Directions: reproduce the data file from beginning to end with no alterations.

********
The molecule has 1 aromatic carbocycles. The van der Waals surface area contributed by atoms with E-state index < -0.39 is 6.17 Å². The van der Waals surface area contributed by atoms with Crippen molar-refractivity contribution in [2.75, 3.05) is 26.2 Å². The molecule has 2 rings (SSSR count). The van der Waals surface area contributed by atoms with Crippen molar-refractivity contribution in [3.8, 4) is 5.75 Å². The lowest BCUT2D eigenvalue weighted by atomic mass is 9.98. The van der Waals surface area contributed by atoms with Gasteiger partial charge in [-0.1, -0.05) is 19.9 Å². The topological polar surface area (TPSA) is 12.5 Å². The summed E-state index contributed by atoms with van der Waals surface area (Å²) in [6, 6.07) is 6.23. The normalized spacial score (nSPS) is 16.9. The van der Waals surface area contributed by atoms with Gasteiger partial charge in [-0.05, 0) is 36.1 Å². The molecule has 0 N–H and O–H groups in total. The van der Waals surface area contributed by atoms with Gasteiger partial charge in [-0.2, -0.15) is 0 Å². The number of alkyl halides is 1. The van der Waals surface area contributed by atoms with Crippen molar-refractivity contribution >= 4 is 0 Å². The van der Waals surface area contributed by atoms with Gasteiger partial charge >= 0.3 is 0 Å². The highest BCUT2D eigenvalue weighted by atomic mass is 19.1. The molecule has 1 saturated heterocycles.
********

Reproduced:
The molecule has 1 aromatic carbocycles. The van der Waals surface area contributed by atoms with E-state index < -0.39 is 6.17 Å². The van der Waals surface area contributed by atoms with Crippen molar-refractivity contribution in [2.75, 3.05) is 26.2 Å². The molecule has 2 rings (SSSR count). The van der Waals surface area contributed by atoms with Crippen molar-refractivity contribution in [3.8, 4) is 5.75 Å². The lowest BCUT2D eigenvalue weighted by atomic mass is 9.98. The van der Waals surface area contributed by atoms with Gasteiger partial charge in [-0.1, -0.05) is 19.9 Å². The topological polar surface area (TPSA) is 12.5 Å². The summed E-state index contributed by atoms with van der Waals surface area (Å²) in [6, 6.07) is 6.23. The normalized spacial score (nSPS) is 16.9. The van der Waals surface area contributed by atoms with Gasteiger partial charge in [-0.05, 0) is 36.1 Å². The molecule has 0 N–H and O–H groups in total. The van der Waals surface area contributed by atoms with Gasteiger partial charge in [-0.2, -0.15) is 0 Å². The number of alkyl halides is 1. The van der Waals surface area contributed by atoms with Crippen molar-refractivity contribution >= 4 is 0 Å². The van der Waals surface area contributed by atoms with Gasteiger partial charge >= 0.3 is 0 Å². The highest BCUT2D eigenvalue weighted by atomic mass is 19.1. The molecule has 1 saturated heterocycles.